CaRT puts future funding in jeopardy

Published: Wednesday, 05 May 2021

FOLLOWING a tip-off from a CART employee, Allan Richards has discovered that the Trust has deliberately misled both public and government by altering the Annual Report approved by its Trustees on 24th September 2020.

This was subsequently posted to its website and filed at Companies House. Its actions put current and future funding at risk.

Acting on advice from the Charity Commission, here is the complaint he has submitted to CaRT with copies to both its Chairman, Allan Leighton and its Chief Executive, Richard Parry.


Dear Canal & River Trust

I am writing to complain that the latest Trustee Annual Report (TAR) filed with The Charity Commission on 22 December 2020 and currently posted on your website differs from that approved by your board on 24 September 2020. The approved TAR was previously posted on your website and filed at Companies House on 12 October 2020.

Publication Data relating to heritage (as required under the Defra Grant Agreement) has been altered to hide a substantial drop in condition from previous years.

Bearing in mind—

*  the communication between your Chair and the Secretary of State relating to this matter.

*  the notes of the Grant Review meeting on 9 December 2020 attended by your Chief Executive and three other executives (including the executive tasked by the board for filing the TAR with Companies House and the Charity Commission).

*  the replacement on your website of of the board approved TAR with an unapproved TAR.
the absence of board notification or approval.

—your actions can only be seen as a wilful and intentional act to provide the public and Defra with misleading and inaccurate information.

Due to the current Defra Review into your performance, your actions put not only current but also future funding of the waterways into jeopardy due to a section 11.1.5 breach of the Grant Agreement.

Equally, if not more important, is the reputational damage that you do to yourselves and charities in general by this action. By altering your TAR, you wish to convince that you are maintaining public benefit against your charitable object 2.2.

However, according to the National Association of Boat Owners, you have refused to provide details of listed buildings you have sold over the last eight years.

As you are aware, your current attempt to sell the Grade II listed Braunston Stop House has not gone unnoticed! What possible public benefit is derived from selling off buildings you should be protecting and conserving?

Retrospectively changing information about how you are providing public benefit leads to public loss of confidence. If a charity does that, how can the public have confidence that any information contained in a TAR or otherwise provided is accurate?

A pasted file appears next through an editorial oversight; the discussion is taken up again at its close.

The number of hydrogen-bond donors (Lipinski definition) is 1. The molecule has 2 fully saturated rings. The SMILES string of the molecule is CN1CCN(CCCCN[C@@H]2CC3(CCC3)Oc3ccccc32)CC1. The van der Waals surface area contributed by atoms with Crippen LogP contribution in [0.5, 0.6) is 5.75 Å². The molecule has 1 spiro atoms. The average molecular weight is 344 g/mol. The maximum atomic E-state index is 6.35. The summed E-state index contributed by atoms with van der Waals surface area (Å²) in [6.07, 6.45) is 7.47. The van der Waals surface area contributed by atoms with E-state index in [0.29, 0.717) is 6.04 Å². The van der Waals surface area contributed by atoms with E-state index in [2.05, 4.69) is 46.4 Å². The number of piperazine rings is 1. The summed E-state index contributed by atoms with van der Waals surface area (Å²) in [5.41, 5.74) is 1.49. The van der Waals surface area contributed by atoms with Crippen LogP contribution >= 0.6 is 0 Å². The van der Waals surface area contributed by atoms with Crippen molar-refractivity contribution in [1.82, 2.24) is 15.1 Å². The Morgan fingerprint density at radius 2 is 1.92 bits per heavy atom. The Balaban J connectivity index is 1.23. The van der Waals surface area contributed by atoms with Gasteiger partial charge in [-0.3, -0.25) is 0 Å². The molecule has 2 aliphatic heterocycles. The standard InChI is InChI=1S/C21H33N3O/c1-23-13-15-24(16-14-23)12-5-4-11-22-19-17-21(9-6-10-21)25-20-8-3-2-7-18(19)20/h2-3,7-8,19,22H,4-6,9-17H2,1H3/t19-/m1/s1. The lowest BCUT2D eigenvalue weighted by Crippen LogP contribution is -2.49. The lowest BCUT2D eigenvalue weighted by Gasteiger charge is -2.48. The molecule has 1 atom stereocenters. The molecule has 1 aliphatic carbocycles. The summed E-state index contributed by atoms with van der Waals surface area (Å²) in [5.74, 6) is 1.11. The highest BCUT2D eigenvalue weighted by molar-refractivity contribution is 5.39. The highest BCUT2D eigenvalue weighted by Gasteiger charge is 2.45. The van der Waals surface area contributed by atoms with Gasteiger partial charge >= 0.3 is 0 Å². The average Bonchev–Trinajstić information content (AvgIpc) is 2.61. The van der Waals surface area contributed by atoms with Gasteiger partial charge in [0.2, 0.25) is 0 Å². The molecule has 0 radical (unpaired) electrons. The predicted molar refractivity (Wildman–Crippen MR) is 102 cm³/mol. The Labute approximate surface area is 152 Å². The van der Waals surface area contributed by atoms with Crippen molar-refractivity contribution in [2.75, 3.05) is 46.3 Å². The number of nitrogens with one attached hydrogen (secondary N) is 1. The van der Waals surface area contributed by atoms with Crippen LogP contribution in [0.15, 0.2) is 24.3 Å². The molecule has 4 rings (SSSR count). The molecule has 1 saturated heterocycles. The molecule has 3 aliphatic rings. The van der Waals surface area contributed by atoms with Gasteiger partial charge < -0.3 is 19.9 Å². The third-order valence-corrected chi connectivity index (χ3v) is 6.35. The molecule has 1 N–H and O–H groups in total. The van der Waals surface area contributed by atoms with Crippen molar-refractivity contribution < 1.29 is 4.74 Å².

Within the next five working days please provide the following—

Details of any other changes made to your board approved TAR.

Details of how you intent to investigate this complaint bearing in mind the seniority of those involved in altering the TAR.

An explanation

Government funding of CaRT is administered by Defra on a 15 years contract known as the 'Grant Agreement'. As part of that contract, DEFRA is carrying out a review of CaRT's historical performance which will determine if government financial support will continue after 2027.

As with any contract, requirements are placed on both parties and various penalties may be invoked in the event of default.

CaRT is required as part of the Grant Agreement to publish certain information (known as 'Publication Data') about its performance each year. This information is included in its Annual Report which is posted to its website. By law it must also file copies at Companies House and with The Charity Commission.

CaRT's Trustees approved the Annual Report and it was posted to its website and filed at Companies House. It included all the Publication Data.

Perhaps concerned about its performance review and Defra latching on to heritage asset data which showed a substantial fall in condition from previous years, CaRT then proceeded to mislead Defra by claiming that part of the Publication Data (already published!) was not available.

Four CaRT executives were at a meeting with Defra on 9 December 2020 . Late on in the meeting, the trust asked for assistance with a letter that its absent chair was to write to the Secretary of State explaining why part of the Publication Data was not available, a requirement of the grant agreement. From the notes of the meeting:

8. Any Other Business

CaRT sought Defra’s views on a draft letter to the Secretary of State explaining the
absence of Heritage asset data in the required Publication Data in the Annual
Report, which was due to Covid-19 disruption to surveys usually conducted to
collect the data. Defra agreed to respond with any comments in due course.

Action: Defra to provide CaRT with comments on the draft Heritage.

Having misled Defra as to the existence of the information, CaRT then altered the Annual Report posting it on its website to replace the approved report and filing it with the Charity Commission.

CaRT's actions were a clear breach of of the Grant Agreement section 11.1.5.

CRT wilfully or intentionally provides Defra with any misleading or inaccurate information.

The breach could lead to Defra to delay, reduce, withhold or suspend payment of grant or even terminate the agreement immediately.